I find Technology great and it has helped me on so many occasions especially on the hill. Many of us rely on technology on the hill I do especially as a double check when out alone and with all the new technology it is easy to get lazy! I hear from a few “why are people still teaching map reading and compass work ” technology is God according a few!
Technology gives you another tool to use to ensure you have a safe and enjoyable day. It is not foolproof and it is wrong in my thinking that the map and compass is obsolete it is still the essence of safe mountaineering and walking. Technology is a great and a wonderful resource but you must understand the basics of map and compass work to me to realise what terrain you are in and it is a no brainer on how you still need a map and compass and the skills to use them.
The following Press release is worth a read from the Mountaineering Council Of Scotland and I would advise all to read it, there is some great information in it! My advice is still learn and keep up with your basic skills in navigation that means no matter how experienced you are that is skill to stillkeep working on, “skill fade” especailly is common amongst those who think they have seen and done it all”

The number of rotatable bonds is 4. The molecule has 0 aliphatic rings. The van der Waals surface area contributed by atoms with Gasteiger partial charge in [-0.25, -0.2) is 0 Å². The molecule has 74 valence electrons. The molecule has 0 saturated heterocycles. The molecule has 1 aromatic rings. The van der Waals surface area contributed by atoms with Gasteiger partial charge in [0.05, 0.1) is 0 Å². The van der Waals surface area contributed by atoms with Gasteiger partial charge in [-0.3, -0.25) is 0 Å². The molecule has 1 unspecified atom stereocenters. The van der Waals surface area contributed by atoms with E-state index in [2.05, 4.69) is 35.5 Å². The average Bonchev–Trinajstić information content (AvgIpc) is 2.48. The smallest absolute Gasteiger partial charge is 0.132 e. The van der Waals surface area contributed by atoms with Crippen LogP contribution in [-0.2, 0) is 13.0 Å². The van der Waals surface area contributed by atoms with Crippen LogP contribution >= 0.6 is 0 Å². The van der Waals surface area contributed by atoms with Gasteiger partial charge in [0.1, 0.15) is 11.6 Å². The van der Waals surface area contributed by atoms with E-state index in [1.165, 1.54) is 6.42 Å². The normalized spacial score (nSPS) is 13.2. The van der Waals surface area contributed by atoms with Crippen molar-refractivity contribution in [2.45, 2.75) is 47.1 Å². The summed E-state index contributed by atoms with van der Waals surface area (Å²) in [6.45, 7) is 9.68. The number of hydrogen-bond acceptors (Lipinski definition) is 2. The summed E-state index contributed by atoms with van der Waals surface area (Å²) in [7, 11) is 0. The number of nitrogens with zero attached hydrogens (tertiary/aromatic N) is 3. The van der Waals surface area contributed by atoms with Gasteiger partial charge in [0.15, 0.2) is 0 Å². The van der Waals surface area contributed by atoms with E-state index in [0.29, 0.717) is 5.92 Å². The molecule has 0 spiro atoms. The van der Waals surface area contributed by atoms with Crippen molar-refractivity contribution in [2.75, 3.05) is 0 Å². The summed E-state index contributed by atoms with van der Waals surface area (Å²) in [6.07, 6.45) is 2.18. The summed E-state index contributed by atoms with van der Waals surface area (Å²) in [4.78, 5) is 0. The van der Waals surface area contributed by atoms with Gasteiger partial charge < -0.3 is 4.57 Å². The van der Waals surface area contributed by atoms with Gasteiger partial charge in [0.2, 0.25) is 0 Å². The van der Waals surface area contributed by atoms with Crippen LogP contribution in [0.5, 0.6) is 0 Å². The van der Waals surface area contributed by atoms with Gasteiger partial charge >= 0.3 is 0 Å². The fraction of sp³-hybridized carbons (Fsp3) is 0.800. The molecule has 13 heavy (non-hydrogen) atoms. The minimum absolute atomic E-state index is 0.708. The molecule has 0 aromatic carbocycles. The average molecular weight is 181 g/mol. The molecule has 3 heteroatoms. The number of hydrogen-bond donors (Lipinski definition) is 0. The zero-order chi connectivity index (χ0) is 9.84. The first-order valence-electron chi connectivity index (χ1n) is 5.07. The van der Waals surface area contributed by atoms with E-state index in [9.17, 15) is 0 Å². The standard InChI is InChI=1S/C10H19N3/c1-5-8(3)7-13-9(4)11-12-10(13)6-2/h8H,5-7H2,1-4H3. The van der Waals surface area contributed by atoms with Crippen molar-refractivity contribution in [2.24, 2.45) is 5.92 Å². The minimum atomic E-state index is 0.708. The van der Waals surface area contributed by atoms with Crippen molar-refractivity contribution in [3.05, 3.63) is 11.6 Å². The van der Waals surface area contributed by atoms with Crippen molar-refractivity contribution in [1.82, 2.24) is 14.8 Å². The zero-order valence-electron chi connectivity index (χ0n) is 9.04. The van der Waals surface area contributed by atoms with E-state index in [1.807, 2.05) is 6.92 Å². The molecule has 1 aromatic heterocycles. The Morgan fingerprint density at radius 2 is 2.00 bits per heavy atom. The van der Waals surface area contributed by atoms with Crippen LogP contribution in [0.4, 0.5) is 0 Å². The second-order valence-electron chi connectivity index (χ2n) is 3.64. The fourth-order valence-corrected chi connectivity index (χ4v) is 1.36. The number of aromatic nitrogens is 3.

Learn how to use your GPS or your technology and even attend a course that may work and improve both skills, basic navigation and GPS? Ensure you all carry a map and compass and can use them they just do not sit in your rucksack unused till its too late?
Reading a map and planning a route is great spend time looking at the map and what a way to learn about the hills. Be aware of cliffs and crags and rivers and how they are marked on a map, the more you use it the better you will become. The days to practise is on a long summers day in good weather not in a blizzard or poor weather and work on your skills. If you print a map out for a bespoke day ensure you have the grid system on it and if you have bad eyesight like me its worth blowing up the scale of any tricky area yo may encounter?
I always carry spare batteries for my phone and GPS how many do this and know what a GPS can do? It is not just good at giving a grid reference it has many other use but like all technology if you input rubbish you get rubbish out.